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In my application:

  1. I track an object.

  2. Get where its corners are coming in this frame.

  3. I find the homography between its corners from last frame and current frame.

  4. Use that homography to do a perspectiveTransform on the corners found in the current frame, to get transformed_corners.

  5. Use the transformed_corners to find the homography between them and the overlay_image.

  6. Apply above homography M to overlay_image, to get what would be called the warped_image using warpPerspective. This is the slow part.

  7. And then using masking operations, I print the warped_image onto the current frame where the object was found.

Now I know after reading this blog article here why warpPerspective is slow.

And I'm getting ~300ms per frame in just the 6th step above, all because of warpPerspective. It's significantly affecting the FPS output of my application. Basically, it went down to 2FPS from 12 FPS without warping on every frame.

Is there any faster alternative to this? It's all done on Android, using NDK r9. What are some fast alternatives, and optimizations to reduce the warp time from 300ms to sub 50ms times?

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  • what kind of interpolation method did you choose in warpPerspective? Do you allocate new memory in each warpPerspective call? – Micka Oct 1 '15 at 7:25
  • @Micka Not passing any flag values. So I suppose the default INTER_LINEAR is being used. See here – bad_keypoints Oct 1 '15 at 8:53
  • you could try INTER_NEAREST but from my experience it isn't much faster. Can you give some information about input/output images sizes etc? Maybe some code is necessary to tell whether there is any optimization possible. – Micka Oct 1 '15 at 9:27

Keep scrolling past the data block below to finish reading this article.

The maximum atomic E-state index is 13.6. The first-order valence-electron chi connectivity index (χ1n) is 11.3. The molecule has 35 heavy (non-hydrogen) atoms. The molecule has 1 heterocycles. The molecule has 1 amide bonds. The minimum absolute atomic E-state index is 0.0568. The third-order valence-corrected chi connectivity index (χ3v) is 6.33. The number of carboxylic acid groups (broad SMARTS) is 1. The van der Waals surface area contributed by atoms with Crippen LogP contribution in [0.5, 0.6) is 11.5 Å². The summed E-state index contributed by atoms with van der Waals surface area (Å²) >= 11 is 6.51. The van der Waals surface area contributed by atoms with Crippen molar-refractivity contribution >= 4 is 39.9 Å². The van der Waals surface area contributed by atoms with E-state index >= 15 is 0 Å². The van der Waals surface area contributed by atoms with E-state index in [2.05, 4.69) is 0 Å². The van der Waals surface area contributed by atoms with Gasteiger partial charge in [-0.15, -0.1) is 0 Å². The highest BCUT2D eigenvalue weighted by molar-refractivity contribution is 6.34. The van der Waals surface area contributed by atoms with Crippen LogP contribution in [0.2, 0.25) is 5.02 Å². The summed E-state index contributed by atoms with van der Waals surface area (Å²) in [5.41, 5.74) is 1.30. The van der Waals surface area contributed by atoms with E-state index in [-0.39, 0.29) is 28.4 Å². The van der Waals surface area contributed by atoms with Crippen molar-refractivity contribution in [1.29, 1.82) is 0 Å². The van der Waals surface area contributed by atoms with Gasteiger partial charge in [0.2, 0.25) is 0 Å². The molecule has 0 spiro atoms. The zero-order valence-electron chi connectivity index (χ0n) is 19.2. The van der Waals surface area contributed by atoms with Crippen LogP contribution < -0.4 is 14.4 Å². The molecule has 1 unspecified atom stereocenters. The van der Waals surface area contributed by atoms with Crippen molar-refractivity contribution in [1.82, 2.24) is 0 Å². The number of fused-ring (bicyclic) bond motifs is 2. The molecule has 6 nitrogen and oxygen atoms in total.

• The snippet I gave you is all that's relevant. Rest is declaration of empty Mats and passing around from here and there. Image sizes vary from 1920x1080 for currentFrame and around 390x293 for logoImage. It's obvious that full HD res for currentFrame is too big. We tried smaller size, 960x540, and smaller, but time remains around ~250-350ms. – bad_keypoints Oct 1 '15 at 9:41
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    you warp from logo to currentFrame? Relevant for warping performance is only the resolution of the DESTINATION image. So if you know in advance that only a small part of the destination image is relevant, you can ignore the rest (e.g. forward-transform the bounding box of the source image to find the transformed bounding box in destination image). Btw, what snippet are you referring to? From the algorithm description it isn't visible whether you re-use an allocated warped_image and the chosen size of warped_image etc... – Micka Oct 1 '15 at 9:50

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